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Cartesian product when importing distance matrix

andrej_liebert2
Node Link

So, for my bachelor thesis I have to import a distance matrix in Neo4j and got the following message:

This query builds a cartesian product between disconnected patterns.

my data set is destributed into two files, one for nodes one for edges.
Nodes:

ID; Name
1;"AANAUSF000000AG0149"
2;"AANAUSF000000AG0150"
3;"AANAUSM000000000Z24"
4;"AANAUSM000000000Z28"
5;"AANAUSM000000AG0152"

Edges:

startID;endID;distance
1;2;17
1;3;21
1;4;23
1;5;30
2;3;24
2;4;28
2;5;35
3;4;18
3;5;27
4;5;17

starID and endID refere to the same kind of nodes and distance is the value how far apart those samples are from each other. The relationship file represents a (n-1) x (n-1) matrix in which symmetric pairings are not significant ( [a,b] == [b,a] ) as the diagonal , which is always 0 ( [a,a] == 0 ). The final matrix represents alsmot 60 million relations and many of them could have the same distance like [1,2] and [4,5].

I tried the following instruction, leading me to the inevitable cartesian warning:

LOAD CSV WITH HEADERS FROM "file:///Kanten.csv" AS row
FIELDTERMINATOR ';'
Match (c1:Cow {id:toInteger(row.startID)}), (c2:Cow{id:toInteger(row.endID)})
CREATE (c1)-[d:DISTANCE]->(c2);

here is also my plan

My question is now: Is there a work around for this problem or is this the end for my thesis?
I appreciate every advice I can take!

1 ACCEPTED SOLUTION

Cobra
Ninja
Ninja

Hello @andrej.liebert257

LOAD CSV WITH HEADERS FROM "file:///Kanten.csv" AS row FIELDTERMINATOR ';'
MATCH (c1:Cow {id: toInteger(row.startID)})
MATCH (c2:Cow {id: toInteger(row.endID)})
CREATE (c1)-[d:DISTANCE]->(c2)

To make the load faster, did you create a UNIQUE CONSTRAINT on the id property?

Regards,
Cobra

View solution in original post

4 REPLIES 4

Cobra
Ninja
Ninja

Hello @andrej.liebert257

LOAD CSV WITH HEADERS FROM "file:///Kanten.csv" AS row FIELDTERMINATOR ';'
MATCH (c1:Cow {id: toInteger(row.startID)})
MATCH (c2:Cow {id: toInteger(row.endID)})
CREATE (c1)-[d:DISTANCE]->(c2)

To make the load faster, did you create a UNIQUE CONSTRAINT on the id property?

Regards,
Cobra

andrej_liebert2
Node Link

Hey @Cobra,

It solved the problem! I implemented a few CONSTRAINTS:

(1) CREATE CONSTRAINT cow_constraint ON (c:Cow) ASSERT c.id IS UNIQUE
(2) CREATE CONSTRAINT cow_exists_constraint ON (c:Cow) ASSERT EXISTS (c.id)
(3) CREATE CONSTRAINT cow_name_exists_constraint ON (c:Cow) ASSERT EXISTS (c.name)
(4) CREATE CONSTRAINT node_key_constraint ON (c:Cow) ASSERT (c.id, c.name) IS NODE KEY
(5) CREATE CONSTRAINT distance_exists ON ()-[d:DISTANCE]-() ASSERT EXISTS (d.distance)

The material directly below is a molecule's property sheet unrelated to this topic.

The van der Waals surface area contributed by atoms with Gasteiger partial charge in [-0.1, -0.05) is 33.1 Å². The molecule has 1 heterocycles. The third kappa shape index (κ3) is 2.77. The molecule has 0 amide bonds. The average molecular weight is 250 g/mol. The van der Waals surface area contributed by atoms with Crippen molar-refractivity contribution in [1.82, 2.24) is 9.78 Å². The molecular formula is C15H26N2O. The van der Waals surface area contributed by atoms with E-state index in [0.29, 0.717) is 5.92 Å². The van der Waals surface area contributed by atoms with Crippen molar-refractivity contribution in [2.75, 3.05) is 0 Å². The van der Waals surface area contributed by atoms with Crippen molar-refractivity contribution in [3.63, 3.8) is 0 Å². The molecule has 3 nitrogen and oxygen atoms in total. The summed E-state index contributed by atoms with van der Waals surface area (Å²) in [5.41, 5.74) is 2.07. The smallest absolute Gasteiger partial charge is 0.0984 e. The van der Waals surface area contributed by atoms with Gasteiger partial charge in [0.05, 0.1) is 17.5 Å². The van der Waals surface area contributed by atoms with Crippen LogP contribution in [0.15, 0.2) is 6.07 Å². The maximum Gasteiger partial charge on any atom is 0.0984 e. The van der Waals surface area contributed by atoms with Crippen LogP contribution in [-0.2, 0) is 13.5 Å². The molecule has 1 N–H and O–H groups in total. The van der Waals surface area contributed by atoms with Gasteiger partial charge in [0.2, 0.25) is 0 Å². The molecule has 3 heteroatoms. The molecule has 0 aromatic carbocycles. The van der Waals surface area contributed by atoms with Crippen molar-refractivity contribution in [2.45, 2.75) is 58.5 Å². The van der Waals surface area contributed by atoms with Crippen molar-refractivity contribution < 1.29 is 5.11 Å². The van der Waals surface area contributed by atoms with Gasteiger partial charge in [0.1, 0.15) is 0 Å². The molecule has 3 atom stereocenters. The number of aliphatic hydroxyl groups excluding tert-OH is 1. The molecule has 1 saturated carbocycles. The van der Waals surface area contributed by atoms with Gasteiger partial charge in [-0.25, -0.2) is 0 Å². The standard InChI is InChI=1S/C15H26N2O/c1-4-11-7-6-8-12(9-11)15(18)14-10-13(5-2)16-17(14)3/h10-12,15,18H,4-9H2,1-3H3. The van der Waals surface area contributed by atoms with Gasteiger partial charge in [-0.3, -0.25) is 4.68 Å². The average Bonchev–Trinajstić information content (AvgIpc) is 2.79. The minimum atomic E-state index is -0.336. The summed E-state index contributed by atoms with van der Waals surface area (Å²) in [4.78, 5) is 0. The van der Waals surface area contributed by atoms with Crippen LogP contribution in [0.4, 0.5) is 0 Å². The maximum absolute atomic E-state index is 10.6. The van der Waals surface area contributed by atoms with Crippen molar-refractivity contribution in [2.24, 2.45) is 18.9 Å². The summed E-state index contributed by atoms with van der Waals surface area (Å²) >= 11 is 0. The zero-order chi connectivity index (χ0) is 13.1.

(1) to (4) worked just fine, but (5), creation of a relationship property existence constraint. resolved in the following message:

Relationship(0) with type DISTANCE must have the property distance

To be honest, I don't know if everyone was necessary. I wonder how those CONSTRAINTS resulted into a faster loading. In the manual I found this:

"When using MERGE or MATCH with LOAD CSV we need to make sure we have an index or a unique constraint on the property that we are merging on. This will ensure that the query executes in a performant way."

On 5.4 Constraints it sais:
(I) Adding a unique property constraint on a property will also add a single-property index on that property, so such an index cannot be added separately.
(II) Adding a node key constraint for a set of properties will also add a composite index on those properties, so such an index cannot be added separately.

So it has something to be with indexing. I found this quote on 5.2.1 Indexing Introduction
"This [Indexing] comes at the cost of additional storage space and slower writes, so deciding what to index and what not to index is an important and often non-trivial task."

Concidering that my project has to deal with a huge data volume, it would make sense to have only the required constraints. But which constraints are necessary and which don't? I also build an index
CREATE INDEX FOR (c:COW) ON (c.name) just in case I'll need it for performance. In the end, it might be redundant - because of (I)/(II) ... ? I will try to get into Indexes, but wouldn't decline a more understandable source than 5.2 to dig into the theme.

After the relationship constraint (4) was deleted, I used your code and it worked. Howerever,
I am still curious why

MATCH (c1:Cow {id:toInteger(row.startID)}), (c2:Cow{id:toInteger(row.endID)})

had to be separated into

MATCH (c1:Cow {id: toInteger(row.startID)})
MATCH (c2:Cow {id: toInteger(row.endID)})

Cobra
Ninja
Ninja

You need one UNIQUE CONSTRAINT on a propery, usually, it's an ID.
You can also create multiple indexes that will be used in WHERE clauses, so if you always use a property in your WHERE clauses, you can add an index on it

Between the two codes, it should not have any difference but I prefer the second syntax, it's more clear

anthapu
Graph Fellow

Your dataset matches the format neo4j admin import format. If this is the first time import you can do this pretty fast with this option.

Please take a look at

https://neo4j.com/docs/operations-manual/current/tools/import/syntax/